Grabbed by a touch of whimsy, I recently decided to bleach my hair platinum blonde. Shouldn’t every woman try it once, I thought? Also, O.K., I’m going gray, so a full bleach job seemed like a good way to conceal it.
I called my hairdresser, Mala Elhassen of Carlo Marco Studio in the West Village, and booked the journey to the la-la land of Marilyn-hued blondes. The result was thrilling. I breezed on to the street feeling sassed to the nines.
“You’re going to get a lot of attention,” Mala warned as I strode off to the train.
“Hey, blondie,” said a passing guy.
“Hi, baby,” said another.
What is it, 1980? I wondered. Maybe being blond is a time-travelling device. A few others leered at me—some cute, some not so. The real test would be at my night job: bottle-service waitress at a Midtown nightclub. Would being blonde be profitable?
“I don’t love it,” one co-worker said after staring at me for a good three minutes.
“I do!” said another.
Be prepared when you make a drastic hair change: people feel compelled to comment. I put on my work uniform, a black dress with a tiger on the front, and started my shift.
“Are you from California?” an intoxicated man asked me.
“You’re an all-American girl, aren’t you?” commented another.
The majority of the clubgoers I encountered—mostly men—seemed to prefer blonde. I went home with $600 in gratuities, $200 more than usual.
Mala had been right: I was getting more attention, but not all of it was wanted. After reveling in my blondness for a few days, I ended up hiding behind shades and a pulled-back bun.
Then came the realities of being ultra-blonde—the upkeep of dark roots, the gray dissipating into a general sludge. Then, to extend a blowout, using so much dry shampoo that hair actually started to break off. I decided to tone down to a darker shade using a home dye. The associate at Ricky’s in Midtown assured me I was purchasing a “semipermanent” gloss (maybe it was my fault that I purchased dark ash brown rather than medium). Back home, after following the instructions, my hair turned out a lot darker than I was hoping—mud-hole-by-a-swamp dark. I looked up from the sink and felt a horrible prickle on the back of my neck, and it wasn’t a reaction to the chemicals. So much for the toned-down, dirty blonde I envisioned.
No time to weep—I had to get out and get on with my day, while catching some strange looks from my doorman.
“You look so skinny,” said my regular barista at Starbucks. He completely ignored that my hair was a different color from the day before, but because he told me I looked thin, I let it slide.
“You look like you’re into SMS,” said a girl at the gym.
“SMS like texting?” I asked, confused.
“No, like whips and chains.” I’m pretty sure she meant “S and M.”
When I arrived at work, a girl who annoys the hell out of me said, “Hi, nice to meet you.” Bonus!
So my shift began. I approached a man to offer him a beverage. He looked at me in horror and waved me away.
I made an effort to smile each time I sauntered over to a new table, but it didn’t seem to matter. No one liked this brunette.
A newer co-worker approached me and started a conversation in Russian. I stopped her midsentence.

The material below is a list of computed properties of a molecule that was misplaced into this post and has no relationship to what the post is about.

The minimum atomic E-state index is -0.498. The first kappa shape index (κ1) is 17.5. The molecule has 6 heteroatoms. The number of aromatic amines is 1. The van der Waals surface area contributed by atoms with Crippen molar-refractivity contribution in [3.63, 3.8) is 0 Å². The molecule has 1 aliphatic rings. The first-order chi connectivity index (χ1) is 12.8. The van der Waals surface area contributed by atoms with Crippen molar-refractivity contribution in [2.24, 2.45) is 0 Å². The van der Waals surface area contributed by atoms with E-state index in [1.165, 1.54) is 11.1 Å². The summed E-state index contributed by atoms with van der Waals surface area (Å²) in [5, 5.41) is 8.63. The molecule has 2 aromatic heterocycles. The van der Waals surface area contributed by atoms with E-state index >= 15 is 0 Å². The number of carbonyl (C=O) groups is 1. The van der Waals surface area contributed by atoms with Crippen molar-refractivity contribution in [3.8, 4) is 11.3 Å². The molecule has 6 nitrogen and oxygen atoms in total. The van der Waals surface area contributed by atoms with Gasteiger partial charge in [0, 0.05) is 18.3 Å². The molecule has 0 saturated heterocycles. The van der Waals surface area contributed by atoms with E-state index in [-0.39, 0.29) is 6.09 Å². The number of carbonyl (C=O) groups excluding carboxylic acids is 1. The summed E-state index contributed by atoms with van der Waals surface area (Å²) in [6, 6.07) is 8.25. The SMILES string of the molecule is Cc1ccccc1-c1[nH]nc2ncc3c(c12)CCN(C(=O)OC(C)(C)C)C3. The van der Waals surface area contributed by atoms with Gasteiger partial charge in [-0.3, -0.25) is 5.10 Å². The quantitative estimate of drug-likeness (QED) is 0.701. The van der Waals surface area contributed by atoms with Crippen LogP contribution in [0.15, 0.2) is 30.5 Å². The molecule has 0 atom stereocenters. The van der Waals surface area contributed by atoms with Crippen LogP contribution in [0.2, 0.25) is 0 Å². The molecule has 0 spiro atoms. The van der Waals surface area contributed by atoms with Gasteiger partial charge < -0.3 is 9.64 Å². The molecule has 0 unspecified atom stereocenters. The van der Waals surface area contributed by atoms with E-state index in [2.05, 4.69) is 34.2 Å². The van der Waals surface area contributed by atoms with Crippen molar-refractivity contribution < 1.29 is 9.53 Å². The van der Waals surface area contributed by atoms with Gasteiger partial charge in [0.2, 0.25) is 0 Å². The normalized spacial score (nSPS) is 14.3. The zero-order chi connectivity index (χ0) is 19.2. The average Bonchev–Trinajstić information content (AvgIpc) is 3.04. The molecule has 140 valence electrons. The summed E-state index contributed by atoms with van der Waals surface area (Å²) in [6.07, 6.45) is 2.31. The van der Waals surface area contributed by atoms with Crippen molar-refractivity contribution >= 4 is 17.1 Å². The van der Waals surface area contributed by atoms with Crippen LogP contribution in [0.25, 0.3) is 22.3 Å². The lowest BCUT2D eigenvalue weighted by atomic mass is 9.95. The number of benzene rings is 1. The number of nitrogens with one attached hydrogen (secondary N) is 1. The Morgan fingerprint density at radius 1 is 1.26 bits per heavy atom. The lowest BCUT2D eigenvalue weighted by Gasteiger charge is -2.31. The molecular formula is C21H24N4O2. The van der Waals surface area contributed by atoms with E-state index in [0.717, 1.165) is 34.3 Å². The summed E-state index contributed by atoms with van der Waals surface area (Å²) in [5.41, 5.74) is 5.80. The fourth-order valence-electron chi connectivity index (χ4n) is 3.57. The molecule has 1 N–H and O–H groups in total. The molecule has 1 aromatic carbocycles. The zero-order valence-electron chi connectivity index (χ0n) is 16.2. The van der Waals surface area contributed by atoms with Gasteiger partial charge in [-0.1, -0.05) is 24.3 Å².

“Wait, I’m not Russian. Do I look Russian?”
“Yes,” she said.
Another waitress informed me that I had joined the brunette team.
“You’ve made the right choice,” she said, hugging me. “Men love brunettes. They want to take care of them and marry them. Blondes are just the girls they want to have fun with.”
Hm. When I met my husband five years ago, I was a brunette. Settling into our committed relationship, I eventually started highlighting my hair, which led to my evolution to blonde. So maybe the trick is to snag a man as a brunette, then go blonde?
As my shift went on, I realized the financial ramifications of my poor hair decision. A man even offered to buy me some fajitas. (I politely declined.) No one had ever offered me food as a blonde; people just wanted to get me drunk. I finished my shift with $200 in my pocket, one of the least profitable nights I have ever had.
Something had to be done. I sent Mala a text: “Please help. It’s the hair.” The next day, I removed my hoodie at the salon, which thanks to my D.I.Y. job had taken on green and gray highlights. Mala then skillfully transformed my stressed-out locks into a lovely shade of strawberry blonde, or, O.K., red—finishing in time for my third shift of the week and my third hair color.
Heading to work, I was not ignored, but there were no comments or catcalls. A lot of smiles were exchanged with passersby, and I felt a kind of cheerful, relaxed sensation, probably because I’ve stopped resembling the girl who climbs out of the well in The Ring.
“Oh, good, you fixed it,” said the barista who said I looked skinny a few days earlier.
“Much better. It brings out your green eyes,” another friend commented.
“I can’t believe you made it lighter,” the brunette team leader whom I had bonded with during my last shift said, shaking her head. “It’s good, but I like it darker.”
“Are you a redhead?” one man asked, as if it were a dealbreaker.
“Obviously,” I smiled, flipping my hair to the side. He didn’t order from me and went with a brunette waitress instead.
However, all the other customers I approached were receptive to ordering their beverages from me. I engaged in conversations with customers for most of the evening, which led to more gratuities, and in the end I went home with a whopping $800, proving that in the club game, gentlemen do not seem to prefer blondes. As for co-workers, their take on my third color change for the week was that I appeared friendlier as a redhead. Now I’m sticking with strawberry blonde and slowly incorporating highlights back into my new, financially winning streaks. If things slacken up, I’ll go right back on the (red) bottle.